Appropos of Nothing: The Perfect Writer-Parent’s Lunch

Yum. Yam.

In a new segement we shall call (see above; not the part about lunch):  Yam ‘n Cheese.

INGREDIENTS

  • One yam: as half as big as you are hungry
  • Slightly less cheese, very sharp.

DiRECTIONS

  1. Nuke, bake, or steam yam until just soft all over. Poke to ascertain softness.
  2. Remove from heat, top with cheese, and cover.
  3. Let sit until cheese melts, or nuke it melty.
  4. Round off the meal with a cup of brisk, hot, black  tea. Sweeten it with vanilla soy milk to avoid using too much sweetener.

The sharp cheese offsets the sometimes-too-sweet yam. Bracing tea will fire you up for the afternoon of children, writing, or both (if you are lucky).

Kids, weight, and eating disorders.

Needs sandwich.

I’ve been reading posts from moms who are worried that their kids might gain weight. The links are too numerous to list. Just Google “Alle needs to save everyone.” A telling example comes from a parent who posted that she worries more about her child getting fat than having an eating disorder.

To which I say sadly, your child already has an eating disorder.

As concerned parents have most likely discovered, lecturing children about food groups and healthy fats, putting them on diets has no power. According to Dr. Donna Bevan-Lee of The Legacy Center, neither will saving your own treats after they have gone to bed. Instead, she suggests:

Eat this, my child. E-he-he-he-he!
  • Sit down with your child and a plentiful bowl of whatever you have discovered hidden away in their room.
  • Ask them to help themselves.
  • Sit with them and chat while they eat.
  • Do your level best not to make judgmental faces nor to eyeball what they consume. (Side note: I was once on a binge at party. Stationed by the seven-layer dip, I scooped chip after loaded chip, stopping only when a friend literally grabbed my hand with a “Stop!” Try not to do that to your child.)
  • Repeat process, day after day, until your child says, “No thanks,” and happily trots off to play.
  • Join in the snack.

And there’s the rub. Most people argue with me about the health and viability of the process, but only at the final bullet point do they flat out balk or glaze over and change the subject. I find it so much easier to worry about my children’s food and fat than about my own eating, not eating, carb counting and burning off of each extra bite. Such might the case with another blogger, who posted that she tenses up every time her children ask for ice cream.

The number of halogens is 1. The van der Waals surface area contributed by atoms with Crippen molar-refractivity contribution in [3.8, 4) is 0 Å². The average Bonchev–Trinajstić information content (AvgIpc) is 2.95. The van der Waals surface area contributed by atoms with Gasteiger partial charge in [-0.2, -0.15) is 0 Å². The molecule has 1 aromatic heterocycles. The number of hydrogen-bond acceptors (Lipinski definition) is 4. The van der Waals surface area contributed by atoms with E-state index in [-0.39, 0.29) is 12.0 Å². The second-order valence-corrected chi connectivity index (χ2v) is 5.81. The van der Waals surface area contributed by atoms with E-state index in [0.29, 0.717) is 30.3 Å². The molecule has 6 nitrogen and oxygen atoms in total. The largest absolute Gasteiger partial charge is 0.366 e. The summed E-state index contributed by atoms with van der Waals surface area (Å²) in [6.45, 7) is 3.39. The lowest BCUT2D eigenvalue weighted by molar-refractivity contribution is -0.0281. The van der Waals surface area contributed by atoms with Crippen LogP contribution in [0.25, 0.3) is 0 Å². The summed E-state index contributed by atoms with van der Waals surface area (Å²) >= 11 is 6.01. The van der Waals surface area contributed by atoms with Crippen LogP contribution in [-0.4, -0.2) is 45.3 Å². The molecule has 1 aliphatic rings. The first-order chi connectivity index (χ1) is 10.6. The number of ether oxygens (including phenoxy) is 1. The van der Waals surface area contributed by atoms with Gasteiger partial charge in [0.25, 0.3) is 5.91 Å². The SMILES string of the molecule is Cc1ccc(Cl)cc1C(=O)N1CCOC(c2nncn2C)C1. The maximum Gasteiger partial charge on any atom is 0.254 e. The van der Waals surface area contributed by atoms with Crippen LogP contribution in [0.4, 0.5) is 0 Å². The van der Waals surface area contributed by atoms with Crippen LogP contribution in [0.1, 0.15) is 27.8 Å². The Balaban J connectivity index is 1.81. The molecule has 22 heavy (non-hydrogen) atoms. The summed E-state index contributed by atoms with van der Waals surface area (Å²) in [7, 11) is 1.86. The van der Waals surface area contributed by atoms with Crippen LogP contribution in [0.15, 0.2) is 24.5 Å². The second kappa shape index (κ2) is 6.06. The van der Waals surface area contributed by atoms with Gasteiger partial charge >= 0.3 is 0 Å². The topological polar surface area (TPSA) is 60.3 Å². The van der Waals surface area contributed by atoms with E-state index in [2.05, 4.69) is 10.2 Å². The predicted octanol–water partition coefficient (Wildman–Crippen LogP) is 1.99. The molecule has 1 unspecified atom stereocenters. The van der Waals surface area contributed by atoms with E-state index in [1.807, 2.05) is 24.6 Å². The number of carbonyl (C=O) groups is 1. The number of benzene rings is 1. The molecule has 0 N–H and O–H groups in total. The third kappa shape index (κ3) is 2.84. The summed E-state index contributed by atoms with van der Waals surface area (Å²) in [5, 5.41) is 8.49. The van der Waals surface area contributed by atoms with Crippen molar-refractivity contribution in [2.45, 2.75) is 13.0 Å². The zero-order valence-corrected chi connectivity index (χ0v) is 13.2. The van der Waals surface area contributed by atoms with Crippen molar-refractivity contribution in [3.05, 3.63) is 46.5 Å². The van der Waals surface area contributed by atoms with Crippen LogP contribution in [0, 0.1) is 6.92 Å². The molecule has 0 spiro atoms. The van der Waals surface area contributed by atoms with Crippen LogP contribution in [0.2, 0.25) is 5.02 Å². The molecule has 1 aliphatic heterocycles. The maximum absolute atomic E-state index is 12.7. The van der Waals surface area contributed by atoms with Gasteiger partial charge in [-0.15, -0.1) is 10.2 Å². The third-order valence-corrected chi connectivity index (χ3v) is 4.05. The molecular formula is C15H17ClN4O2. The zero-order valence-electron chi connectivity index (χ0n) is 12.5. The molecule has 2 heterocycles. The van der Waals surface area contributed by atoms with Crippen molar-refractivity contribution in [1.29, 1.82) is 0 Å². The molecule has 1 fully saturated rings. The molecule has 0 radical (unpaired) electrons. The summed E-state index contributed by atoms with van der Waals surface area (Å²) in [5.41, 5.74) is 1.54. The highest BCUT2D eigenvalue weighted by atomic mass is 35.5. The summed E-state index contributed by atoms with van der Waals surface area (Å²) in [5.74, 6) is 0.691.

This is a healthy weight. Why do I think she needs to drop ten around the gut?

Some conventional wisdom:

  • Most bulimics are average weight or ten to 15 pounds heavier than they feel is ideal.
  • Unless you are also bingeing and purging, being ten to 15 pounds over your self-imposed ideal weight presents no real health risk.
  • Most women who “look great” over-exercise, vomit, use laxatives, and/or undereat.
  • A person need not be technically anorexic to be undereating.
  • Your body doesn’t know the difference between purposeful starvation and regular ol’ starving to death.
  • Starving people aren’t generally kind to their children.
  • Addiction is not necessarily linear.
Unless she is 22, she is too thin. Why do I think she looks great?

Think of the number of people you know with alcoholic parents who never touch a drink. Funny, though; they seem overly wrapped up in work. They also might spend way more than they earn, they might always end up with “the wrong guy,” or wonder aloud, “Why are all the good guys taken?” This is called addiction.

They might be fat, yet their partner is in excellent shape, and possibly always yammering about every carb that goes into everybody else’s mouths. They might be thin- to normal-weighted, but their parents are fat. Their kids are fat.

This is called passing it on to your kids.

Mom-blogging goes corporate: This birthday brought to you by AT&T

    In response to this, reader Penny left a comment that dovetails remarkably with thoughts I have been struggling to align for over a year. Penny writes: “Hmmm, while I agree with your point about children being autonomous beings, I wonder if that really equates to you needing to get their permission to write about them or really equals some kind of exploitation.


    I am not inappropriately linking sexuality to money for my parents' financial benefit.

    Yes. It is, precisely, some kind of exploitation.

    Some parents sell their children into sexual slavery. (Asia, Africa, Eastern Europe; you know, other places.) Here, we have 150 “A-list” blogger moms selling ad space through media reps. Think I’m kidding?

    “But just as some cringe at Tupperware parties and the like for allowing a commercial enterprise to masquerade as a social one, some find the vast influx of corporate sponsors, freebies and promotions into the blogosphere a bit troubling. Last summer, one blogger organized a weeklong public relations blackout in which bloggers were urged to eschew contests, product reviews and giveaways and instead get “back to basics” by writing about their lives. Another blogger replied that she couldn’t do so because the blackout fell the week of her daughter’s first birthday party, which she was promoting on her blog. With sponsors and giveaways.”

    The article questions if these awkward moments in the capitalization of childhood  ” … might be, in part, because bloggers and corporations are still forging the proper boundaries of their relationship …. ”

    No. It is because of a diagnostic code these parents should be slapped with.

    If selling your kid into prostitution is at one end of the continuum, and the above perhaps two steps toward the middle, the far end is blogging about your child’s adorable yet immature insistence on being so young.